Furthermore, this practice outside of direct, face-to-face communication is potentially detrimental to the therapeutic efficacy of treatment. Unlike other medical specialties, the "psychotherapeutic work ... places maximum importance on the doctor-patient relationship," Sperber pointed out.

Just as psychiatrists Google their patients, some patients are online searching for information about their psychiatrists. "Relationally, a patient's going to the Internet for information about the therapist robs the patient of the opportunity to work on fears he or she may have of offending the therapist by asking directly," Sperber said. This avoidance of direct communication may constitute "marked resistance." In a relational model of psychotherapy, the process of the patients' narrating their own stories is itself a valuable treatment, which cannot be achieved, and may even be negatively affected, if both parties take the shortcut of Googling each other.

Huremovic pointed out that the online behaviors and patterns in the patient-psychiatrist relationship can be a lot more complex than searching for personal information. According to Nielsen Online statistics, Americans spent an average of 75 hours online (at work and at home) in the month of March.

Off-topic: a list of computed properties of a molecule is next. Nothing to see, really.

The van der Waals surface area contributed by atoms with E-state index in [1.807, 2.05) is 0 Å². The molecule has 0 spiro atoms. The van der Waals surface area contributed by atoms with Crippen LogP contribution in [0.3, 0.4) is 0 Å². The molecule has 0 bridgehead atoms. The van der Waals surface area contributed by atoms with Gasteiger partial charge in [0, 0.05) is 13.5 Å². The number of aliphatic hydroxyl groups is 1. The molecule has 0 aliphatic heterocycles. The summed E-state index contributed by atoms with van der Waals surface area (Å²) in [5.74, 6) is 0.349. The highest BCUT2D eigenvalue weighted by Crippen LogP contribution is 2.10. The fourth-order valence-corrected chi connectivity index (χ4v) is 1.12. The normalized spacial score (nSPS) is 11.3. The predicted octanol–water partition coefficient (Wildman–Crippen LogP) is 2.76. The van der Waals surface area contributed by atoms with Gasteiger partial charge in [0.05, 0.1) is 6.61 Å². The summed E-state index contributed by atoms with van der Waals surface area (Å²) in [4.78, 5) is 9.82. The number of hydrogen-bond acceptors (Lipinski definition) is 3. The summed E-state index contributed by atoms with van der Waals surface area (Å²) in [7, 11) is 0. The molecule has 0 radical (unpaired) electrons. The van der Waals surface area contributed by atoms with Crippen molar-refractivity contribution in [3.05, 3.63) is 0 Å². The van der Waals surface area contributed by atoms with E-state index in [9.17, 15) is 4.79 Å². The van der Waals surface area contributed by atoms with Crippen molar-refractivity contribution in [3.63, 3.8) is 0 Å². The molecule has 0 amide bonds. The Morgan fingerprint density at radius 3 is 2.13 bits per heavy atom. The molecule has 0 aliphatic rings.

"The use of social networking tools has really exploded over time and is just gearing up," Huremovic said, citing survey data that indicate people are spending more time on Internet social media such as Twitter, Facebook, MySpace, LinkedIn, YouTube, and blogs. As a result, more personal information ends up online, sometimes anonymously but often not. In addition, the lack of accountability in online interactions can lead to people behaving differently from the way they would in the "real" world.

Today's psychiatrists have to understand and recognize the manifestation of psychopathology in the virtual world, which could "seep into reality, often with devastating consequences," according to Huremovic. He cited the cases of a girl committing suicide after continued cyber-bullying and harassments and an online suicide pact among youth thwarted by South Korean police. Virtual interpersonal relationships can have a significant impact on people's mental well-being and relationships in real life, he said.

From e-mail correspondence with patients to telepsychiatry and remote consultation, psychiatrists spend a large amount of time online at work and at home just like patients and the public, Huremovic pointed out. They participate in professional and social networks, have formal and casual interactions, and sometimes may not be fully aware of their own online image and how it may be perceived by patients who "see" them online (see Cyber-Sleuthing Goes Both Ways).

Finally, Huremovic emphasized a generational difference among the general population as well as between supervisors and trainees, who may have a drastically different view of privacy and identity in the online context." Trainees are well versed in the online realm," he said to a chuckling audience, "while supervisors lag behind." ▪

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Jacob Sperber, M.D., discusses the ethical and therapeutic pitfalls that appear when psychiatrists and patients Google each other. 

Credit: David Hathcox